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Critical appraisal of the Role of the Clinical Pharmacist in rheumatoid arthritis (Thesis Proposal Sample)

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CRITICAL APPRAISAL OF THE ROLE OF THE CLINICAL PHARMACIST IN RHEUMATOID ARTHRITIS

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CRITICAL APPRAISAL OF THE ROLE OF THE CLINICAL PHARMACIST IN RHEUMATOID ARTHRITIS
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Critical appraisal of the Role of the Clinical Pharmacist in rheumatoid arthritis
Introduction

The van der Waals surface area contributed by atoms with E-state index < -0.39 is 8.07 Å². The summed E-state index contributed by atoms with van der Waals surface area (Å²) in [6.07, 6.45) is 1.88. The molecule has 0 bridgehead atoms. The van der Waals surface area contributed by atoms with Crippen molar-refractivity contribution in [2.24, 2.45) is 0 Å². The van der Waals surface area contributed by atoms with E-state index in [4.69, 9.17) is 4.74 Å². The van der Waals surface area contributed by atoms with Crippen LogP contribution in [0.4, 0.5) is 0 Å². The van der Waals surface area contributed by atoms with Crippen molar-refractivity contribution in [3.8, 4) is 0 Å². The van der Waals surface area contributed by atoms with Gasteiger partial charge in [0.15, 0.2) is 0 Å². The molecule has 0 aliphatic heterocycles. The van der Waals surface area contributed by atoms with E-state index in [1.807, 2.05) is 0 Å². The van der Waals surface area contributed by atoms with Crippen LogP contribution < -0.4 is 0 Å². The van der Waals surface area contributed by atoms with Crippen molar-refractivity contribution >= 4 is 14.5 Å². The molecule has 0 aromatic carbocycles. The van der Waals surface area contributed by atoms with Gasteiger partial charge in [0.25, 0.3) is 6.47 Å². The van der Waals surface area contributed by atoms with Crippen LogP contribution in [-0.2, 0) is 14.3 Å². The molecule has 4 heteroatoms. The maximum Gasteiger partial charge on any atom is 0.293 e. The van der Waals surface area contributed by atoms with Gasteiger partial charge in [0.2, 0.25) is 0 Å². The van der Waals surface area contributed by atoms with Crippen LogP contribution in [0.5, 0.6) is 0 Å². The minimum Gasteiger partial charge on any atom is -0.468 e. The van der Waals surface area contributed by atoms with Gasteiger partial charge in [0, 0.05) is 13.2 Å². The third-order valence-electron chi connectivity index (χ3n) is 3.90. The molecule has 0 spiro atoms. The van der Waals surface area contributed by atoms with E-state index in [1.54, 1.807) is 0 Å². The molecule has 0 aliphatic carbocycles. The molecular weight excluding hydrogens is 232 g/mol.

There are many diseases that affect the immune system. Rheumatoid arthritis has been known to affect many people across the globe, for example, it affects over two million adults in the US alone. The disease is mostly common to the people of 30-55 years and has a high preference of affecting women than men (American College of Rheumatology 2013). The symptoms include progressive bone erosion, synovial inflammation, destruction and misalignment of joint and weakness of tissues around the joints. The disease presentation can vary from mild to severe, and can cause limitation in functioning. Treatment is mostly aimed at reducing or slowing joint destruction progress, and controlling inflammation and pain. The treatment requires multidisciplinary medical team, in its successful treatment (Briesacher, Andrade, Fouayzi, & Chan 2008). One of the important members of the integrated team of the medical team in the treatment of rheumatoid arthritis is the clinical pharmacist. The roles of clinical pharmacist vary, but the main one is provision of pharmaceutical care to the rheumatoid arthritis patients. The provision of pharmaceutical care and assistance may vary from dispensing medicines, resolving and identifying medication problems, getting the medication history for the patient, counseling and educating health providers and patients about medication, contributing to continued care for patients and monitoring patients and the response to medication (Reach 2011). There is a variety of therapies and medications that are used in the treatment of rheumatoid arthritis. The the medication and therapy to be applied are dependent on the patient’s health conditions and medical history. There are some medications which can have side effects to a patient. The huge medication requirement in the treatment of the rheumatoid arthritis, the presence of the clinical pharmacist becomes very important.Clinical pharmacist work in different settings and are experts in medication. The different settings in which a pharmacist works vary the roles slightly (Mease 2010). They can work in a hospital pharmacy, in a chain drug store, independently, private medical office, or in an outpatient hospital clinic. These settings can be split into two major categories which include community setting and ambulatory care setting. In the community, the clinical pharmacist has a role of filling medication prescriptions, counseling patient, and responding to questions to patients and health care professionals. They can clarify medication and at times suggestions on how to treat a patient (Agarwal 2011). The pharmacist in ambulatory care has a main responsibility of educational counseling, provision of medication information and answering to questions from patients and at times from other health care providers. Medication adherence to medicationPatients with rheumatoid arthritis usually have a low medical adherence which varies from 30-80%.Drug therapy could improve greatly by improving the patient adherence to medication (Mease 2010). The non-adherence is caused by two main reasons which include the forgetfulness and intentional reasons. The unintentional non-adherence may result from physical problems, regime complexity and forgetfulness while the intentional non-adherence results from the decision of the patient not to take medication. The decision of the patient to take medication may be influenced by the weighing of the perceived benefits versus the preserved risks (American College of Rheumatology 2013). Non-adherence to the medication can have greater consequences to the treatment effectiveness and can cause increase cost. In the treatment of rheumatoid arthritis, non-adherence to drugs has negative results to the patients (Singh, Furst, Bharat et al 2012). Diseases-modifying anti-rheumatic drugs are used to reduce radiological progression, disease activity and help in functional outcome in the long term of rheumatoid arthritis patients. The risk factors are higher than the perceived non-adherence benefits by the patient. Non-adherence can result to increased disability and disease flares to the rheumatoid arthritis patients, hence increasing costs and complexity of treatment (Reach 2011). Clinical pharmacists will come in to help the patients adhere to the medication to reduce the risks associated with non-adherence. They will inform and monitor the patients in the treatment period. There are many different therapies of treating the rheumatoid arthritis and a patient can receive a mono-therapy or a combination of several therapies. The therapies can include occupational therapy or/and physical therapy (American Society of Health-System Pharmacists 2008). The treatment or the therapy applied should be tailored to the patient’s individual needs which touch to the occurrence of side effects, effectiveness of different therapies, and severity of the disease. The patients with liver diseases, allergies, and other such factors that might intensify effects of different medications and therapies should be given a different treatment. The clinical pharmacist will communicate different components of drugs and the effects they can have with people with different conditions. The rheumatoid arthritis damages to the joints usually occur between the first 2 years of disease diagnosis, and it become complicated to determine those individuals who will develop complications.The initial therapy and treatment is targeted in reducing or eliminate the inflammation. This treatment may have side effects which must be weighed in comparison to the benefits of this treatment (Gabriel & Michaud 2009). The treatment that reduces joint damages is recommended for all patients at the initial treatment. Success of a long-term treatment of rheumatoid arthritis requires long-term medical and therapy care with a regular schedule visits to a medical professional. A clinical pharmacist must keep following the patient to ensure adherence to the long-term medical care. They will establish the medicines with minimum side effects to a patient and collaboration from other medical professionals; administer the medications to ensure maximum benefits. The medical visits will involve tests, to establish the effectiveness of treatment, and know the side effects. Patients of rheumatoid arthritis will require regular education, counseling and training on the conditions of the disease. Proper counseling and education from all the medical team, including the clinical pharmacist, will help the patients understand the nature of rheumatoid arthritis and important of adherence to different medical and therapeutically procedures (Briesacher, Andrade, Fouayzi, & Chan 2008). The patient has to work with the healthcare providers in coming up with a convenient long-term medical care, and compare the alternative treatments with the standard treatment. Besides the pharmacological measures, the clinical pharmacist should understand the other non-pharmacological measures such as cognitive behavior therapy and biofeedback, which can be combined to ensure maximum benefits to a patient. These measures will help reduce disability and pain and help improve self esteem, which will have a long term effect on patient’s adherence to medication. Programs such as biofeedback, social support, self-management skills and psychotherapy, should be offered alongside the medication, since they help to reduce disability, depression and pain, and help in overall recovery of the rheumatoid arthritis patient.The rheumatoid arthritis patient usually loses appetite, which can be caused by medication or by the effects of the disease, and dietary and nutritional therapy, should be incorporated with pharmacology treatment. Diet changes are at times necessary for the treatment of rheumatoid arthritis, Due to the different drugs content and requirements. A nutritionist will have to work with a clinical pharmacist in recommending the appropriate diets that will have minimum effects to the patient’s health and to the risks of medication. Reducing the amount of calories is necessary to rheumatoid arthritis patients, due to the high risk of coronary artery disease development. Nutritional and herbal supplements can be dangerous and should be avoided in the treatment. Rheumatoid arthritis patients are affected by alcohol and smoking. There is a need for the clinical pharmacist to establish the smoking and drinking history of the patient, to help in recommending the appropriate medication and helping them quit these destructive habits. Smoking affects the treatment of rheumatoid arthritis, and it will be necessary to quit, reducing the risks and helping improve treatment. Moderate drinking alcohol can have minimal effects to the rheumatoid arthritis patients, but an excessive drinking can cause increased risk of the lung damage from certain drugs such as methotrexate. The patients need to have a discussion of their smoking and drinking habits with clinical pharmacists, to allow for the most suitable medication. Medication is a foundation of a successful treatment of rheumatoid arthritis (American College of Rheumatology Subcommittee on Rheumatoid Arthritis Guidelines 2002). The medication will seek to reduce further damages to joints, achieve remission and loss of function. The intensity and the type of medicine to be administered by a clinical pharmacist are dependent on potential negative effects of the medicine and patient’s factors. The medication dosage can be increased until there is suppression of inflation, or risks of medication pass unacceptable levels. The clinical pharmacists have to control and balance between the contro...